In other words, participants were frustrated by what they perceived as the poor performance of their region’s governments, they were concerned that the capacity is not fully there for their region’s institutions to absorb new powers, but still, they would clearly favor greater levels of decentralization. Asking for further decentralization while being concerned about local capacity to manage it was not seen as a contradiction by any of the participants to our focus groups discussions, nor is it for us.
In fact, it is a good thing that the more decentralization one wants to see, the more frustrated they would be by the limits of the process, the more seriously they would take the challenges it faces, and the more they would try and anticipate the practical implications of their demands.
Some other noteworthy findings, which will not entirely be news to those familiar with our general topic, include the lack of clarity in the division of roles and responsibilities between state and region ministers, found even for the government and the administration themselves. This is especially so when it comes to the work of the departments under their portfolios. Another well-known and much discussed issue is the extent to which the powers devolved to state and region governments are mostly concentrated in the hands of the Chief Minister. The fact that so much depends on the Chief Minister, then, is one of the main reasons for variations in the pace of change/progress between states and regions. In this context, it is not helpful that all communications with Union Ministers and Ministries must go through the Chief Minister, a fact that greatly reduces the efficiency of state and regional governments.
In terms of actual policy making, one fact that seemed to be particularly resented by the participants of our FGDs was the fact that the Health and Education Ministries hardly devolve/de-concentrate any powers (especially budget decisions) to state and regional cabinets and parliaments. These two issues are not included in Schedule Two (and Five) of the Constitution, which leaves them entirely in the hands of the Union level. Participants to our FGDs tend to believe that it would be good for the regional level of policy making to be granted greater powers on these issues. Besides, participants noted that existing laws and regulations in any number of fields will become barriers even when union and sub-national governments agree to share powers if not changed or revised. In addition to Schedule Two (and Three, and Five), such laws and regulations need to be amended, or new ones adopted, as well.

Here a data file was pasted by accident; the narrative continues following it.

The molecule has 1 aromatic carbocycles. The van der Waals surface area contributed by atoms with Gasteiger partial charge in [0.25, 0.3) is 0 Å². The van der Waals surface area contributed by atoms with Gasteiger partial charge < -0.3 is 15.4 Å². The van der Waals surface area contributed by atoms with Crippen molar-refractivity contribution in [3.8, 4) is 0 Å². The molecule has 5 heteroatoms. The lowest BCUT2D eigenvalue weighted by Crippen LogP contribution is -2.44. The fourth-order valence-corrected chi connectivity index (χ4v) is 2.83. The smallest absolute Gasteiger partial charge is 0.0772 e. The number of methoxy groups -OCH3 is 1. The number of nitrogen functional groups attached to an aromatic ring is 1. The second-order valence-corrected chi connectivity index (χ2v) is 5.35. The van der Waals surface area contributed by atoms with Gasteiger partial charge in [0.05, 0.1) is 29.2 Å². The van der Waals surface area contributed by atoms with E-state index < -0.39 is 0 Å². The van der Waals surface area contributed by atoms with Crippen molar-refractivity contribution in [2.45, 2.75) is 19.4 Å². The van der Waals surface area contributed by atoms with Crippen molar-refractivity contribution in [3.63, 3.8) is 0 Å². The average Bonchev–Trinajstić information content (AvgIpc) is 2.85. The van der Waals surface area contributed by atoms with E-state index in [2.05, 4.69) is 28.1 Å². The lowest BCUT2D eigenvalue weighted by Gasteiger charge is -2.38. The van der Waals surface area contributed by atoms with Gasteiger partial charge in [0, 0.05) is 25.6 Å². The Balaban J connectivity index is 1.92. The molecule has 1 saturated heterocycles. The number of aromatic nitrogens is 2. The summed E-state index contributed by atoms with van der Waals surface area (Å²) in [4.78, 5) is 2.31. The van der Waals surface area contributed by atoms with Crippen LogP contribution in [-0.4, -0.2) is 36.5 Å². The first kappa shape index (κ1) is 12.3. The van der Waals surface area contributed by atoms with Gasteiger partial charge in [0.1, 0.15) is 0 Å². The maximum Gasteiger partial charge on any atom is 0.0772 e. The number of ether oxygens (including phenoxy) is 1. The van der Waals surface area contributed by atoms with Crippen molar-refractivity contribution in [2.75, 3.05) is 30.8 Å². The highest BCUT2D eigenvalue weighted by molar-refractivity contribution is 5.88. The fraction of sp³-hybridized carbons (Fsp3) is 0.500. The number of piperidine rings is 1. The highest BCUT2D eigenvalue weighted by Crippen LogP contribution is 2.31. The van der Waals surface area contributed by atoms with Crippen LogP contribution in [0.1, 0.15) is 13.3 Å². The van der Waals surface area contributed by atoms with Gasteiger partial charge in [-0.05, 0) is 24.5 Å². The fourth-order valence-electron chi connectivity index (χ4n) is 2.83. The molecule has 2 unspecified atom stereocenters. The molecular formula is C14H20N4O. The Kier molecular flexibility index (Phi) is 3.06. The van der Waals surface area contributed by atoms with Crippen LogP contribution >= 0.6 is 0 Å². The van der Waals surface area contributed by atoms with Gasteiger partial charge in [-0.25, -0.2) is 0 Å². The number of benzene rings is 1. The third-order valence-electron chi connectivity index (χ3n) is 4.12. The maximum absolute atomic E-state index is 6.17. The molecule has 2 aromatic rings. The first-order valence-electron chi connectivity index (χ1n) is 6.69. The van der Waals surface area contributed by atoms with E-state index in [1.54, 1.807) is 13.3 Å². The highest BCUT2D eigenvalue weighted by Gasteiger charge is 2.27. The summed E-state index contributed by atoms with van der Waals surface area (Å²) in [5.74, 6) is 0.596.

In terms of territorial administration, participants complained about the limited powers granted to state and region governments with regards to institutions such as district- and township-level departments/authorities. However, participants noted that state and region parliaments had started to enjoy greater autonomy with regards to their own administrative and logistic offices and staff members, due to the newly enacted Myanmar Parliamentary Union Law. They also noted the different governance structures in Self Administrative Zones (e.g. Naga SAZ in Sagaing) and EAO controlled areas (e.g. Kyauk Kyi and nearby villages in Bago East, which makes these areas both a part of their respective Regions (and therefore supposedly gives regional authorities responsibility over them), but leaves them outside any control of the regional government, with the division of power between the Union Level and the regional level being unclear. Generally, participants deplored an overly cautious approach by regional governments that they said led to continued centralization.
To conclude, we found no explicit objection to the idea that more powers should be shared between Naypyidaw and the sub-national governments, including those in the ethnic areas. On the contrary, participants were overwhelmingly in favor of greater levels of decentralization. As mentioned earlier in this post, Bamars, too, are interested in governing their own regions. This is not because they want to regain their long-lost rights or equality through the sharing of powers or through federalism— which is the legitimate demand formulated by ethnic nationalities. Instead, this is because they simply think the closer the government is to the public, the more accountable and responsive they will become. They believe that this will lead to a better governance structure, in the future. Other interesting points are that interviewed groups in the study generally are aware of the capacity shortcomings and technical and legal barriers at both central and local levels for the decentralization to go further at full throttle. Phase II will research further the above mentioned points and uncover more insights on how the Bamars think of decentralization and why these insights are imperative in formulating a solution able to cure the political ills of Myanmar.
Thein Than Win is an independent researcher, leading the research project “Developing Local Democracy: How Decentralization is Perceived, Applied and Envisioned in the Bago and Sagaing Regions” for the Paññā Institute. One key mission of the Paññā Institute , a non-governmental organization based in Yangon, is to strengthen debates for social justice and sustainable development of the country by means of research and public discussion. This research is supported by the Konrad Adenauer Stiftung as part of the Decentralization Project, 2018-2019, coordinated by Mael Raynaud, Head of Research at Urbanize: Policy Institute for Urban and Regional Planning.
Mael Raynaud is an analyst with 15 years of experience researching Myanmar politics, society, conflict, and economy. He lives in Yangon, and works as a consultant.